1. Southern Cal
3. Louisiana State
5. Virginia Tech
7. Florida State
8. Ohio State
9. Miami (Florida)
11. Arizona State
14. Notre Dame
15. Georgia Tech
16. Texas A&M
21. Michigan State
22. Texas Tech
23. Boston College
24. Iowa State
No change in the top five for obvious reasons. I dropped Notre Dame down a ways for giving up a million points to Michigan State, but I kept them above the Spartans because the Irish still have two quality wins; they didn't get a two-game preseason to get ready for this game like Michigan State did. Both teams seem to have great offensive designs and will score a ton of points, but will likely finish in the 8-3 range because neither of them can stop opponents from throwing the ball at will. I'm not the first one to say this, but State has to beware against a frisky Illinois team this week. Stat of the week, by the way: I don't know if this is right, but I read somewhere that Michigan State is 9-1 against Top Ten teams since 1997...and 46-43 against the rest of college football.
Miami and Florida State both get bumps for quality road wins against ranked opponents. FSU's newfound ability to complete a forward pass should be frightening for opponents, because their defense is outstanding and they've always had good running backs. By the way, isn't is a rite of passage in the fall that the leaves change, the air gets chilly, and Florida State figures out that they have a better offense when they spread out with four-wide out of the shotgun as opposed to running out of the I-formation and compressing their talent between the hashmarks? It seems that they've been making this startling revelation every year since 1992. (Is it possible for me to say anything nice about the 'Noles?) I didn't penalize Clemson too much; an overtime loss to a Top Ten team is nothing to be upset about. That said, Clemson fans are going to be seeing that missed throw in the end zone at the end of regulation when they close their eyes every night until March.
Tennessee takes a tumble in the rankings for their inexplicable play-calling against Florida. I didn't see the game because I was at a wedding in Providence, which is about as far from the bright center of the college football universe as possible (although I did get introduced, over and over again, to something called a Dark and Stormy, which is a local drink with dark rum and ginger beer. I'm not much for sweet alcoholic beverages, but this one was an exception. Mmmmmm.) Looking at the box score late Saturday night, Tennessee's play-calling seemed inexplicable to me. How does Gerald Riggs get five yards per pop and yet you still keep calling pass plays that are not working? The stereotype during the off-season, at least among Tennessee fans who get their corn from a jar, was that they were going to teach fancy pants Urban Meyer a few things about life in the SEC by smash-mouthing their way to victory in a venue that they "own" on the basis of a whopping two-game winning streak. Instead, Meyer was the one whose team had the smash-mouth personality, winning by great defensive play and special teams. Tennessee had the ability to match them by running the ball and yet they gave their stud back only 17 carries. And this is on the road, no less, the place where Fulmer (and most coaches) tend to become more conservative, not less. Anyway, it's inexplicable, especially to me because Riggs is on my fantasy team, but Tennessee's likely response is to try to run the ball on every play at LSU. The problem is that LSU, unlike Florida, is a team that needs to be attacked through the air. If the Vols overreact to their Left Coast gameplan from last week, they will end up calling the wrong plays two weeks in a row.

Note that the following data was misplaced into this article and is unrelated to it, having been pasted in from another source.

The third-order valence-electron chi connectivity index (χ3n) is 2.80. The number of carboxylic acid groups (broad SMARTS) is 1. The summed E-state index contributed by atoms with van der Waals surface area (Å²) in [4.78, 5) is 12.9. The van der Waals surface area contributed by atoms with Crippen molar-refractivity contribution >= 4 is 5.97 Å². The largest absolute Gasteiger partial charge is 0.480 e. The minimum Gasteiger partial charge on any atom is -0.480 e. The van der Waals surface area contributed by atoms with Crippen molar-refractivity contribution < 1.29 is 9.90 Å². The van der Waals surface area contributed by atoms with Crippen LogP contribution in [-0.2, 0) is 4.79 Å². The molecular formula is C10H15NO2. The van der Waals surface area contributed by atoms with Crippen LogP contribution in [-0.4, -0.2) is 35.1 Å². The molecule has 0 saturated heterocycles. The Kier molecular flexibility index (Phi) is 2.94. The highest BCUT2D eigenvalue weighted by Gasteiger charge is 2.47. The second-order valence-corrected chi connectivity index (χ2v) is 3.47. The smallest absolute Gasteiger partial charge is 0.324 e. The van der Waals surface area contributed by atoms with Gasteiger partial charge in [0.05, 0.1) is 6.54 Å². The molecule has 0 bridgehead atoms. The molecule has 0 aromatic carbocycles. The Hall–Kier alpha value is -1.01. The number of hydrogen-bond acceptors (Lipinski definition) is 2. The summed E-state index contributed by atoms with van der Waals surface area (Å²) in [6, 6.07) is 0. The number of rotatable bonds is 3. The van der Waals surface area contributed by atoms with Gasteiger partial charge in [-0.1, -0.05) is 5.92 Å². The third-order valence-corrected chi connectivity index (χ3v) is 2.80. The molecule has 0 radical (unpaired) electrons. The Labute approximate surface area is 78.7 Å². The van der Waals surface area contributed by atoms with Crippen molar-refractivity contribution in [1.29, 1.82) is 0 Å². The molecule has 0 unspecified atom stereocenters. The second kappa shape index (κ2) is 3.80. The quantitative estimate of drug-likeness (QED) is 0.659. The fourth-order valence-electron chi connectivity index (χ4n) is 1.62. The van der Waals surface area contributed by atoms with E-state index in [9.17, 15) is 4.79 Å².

Alabama shoots up the rankings this week after dominating South Carolina in Columbia, a tough venue for most teams. Bama probably benefited from seeing South Carolina's defense on tape twice, but give them their due. I got tired the past few years listening to excuses from Bama fans as to why their team wasn't winning ten games per year as they believe is their birthright, but the way the Tide look this year, they may have been right. They're combining last year's defense with a solid running game and - finally - a healthy passing game. And their rise makes life a lot easier for...Georgia. If LSU and Alabama are clearly the top two teams in the West, and Florida and Tennessee play both of them and Georgia plays neither, well, you do the math. By the way, Bama's strong performance is illustrating one of my pet theories: in major, major rivalries, when one team has a great year, it often spurs the rival to have a great year in the following season. To wit:
1992 - Alabama goes unbeaten, then the following year, Auburn does the same.
1999 - Alabama wins the SEC, then the following year, Auburn wins the SEC West.
Or from another famous rivalry:
1997 - Michigan goes unbeaten, then the next year, Ohio State goes 11-1 and finishes #2
2002 - Ohio State goes unbeaten, then the next year, Michigan wins the Big Ten and goes to the Rose Bowl.
We're also introducing UCLA and Oregon into the poll, since both teams are 3-0 and had big home wins over the weekend. UCLA might prove to be the better team because they can play defense, but Oregon, like Michigan State and Notre Dame, seems to have the ability to get opponents into shootouts and they can win their share of those. It'll be interesting to see if they can get USC into a scorefest. I suspect that the Trojans' defensive line will prevent that from happening, especially since they've been put on upset alert about this game since June.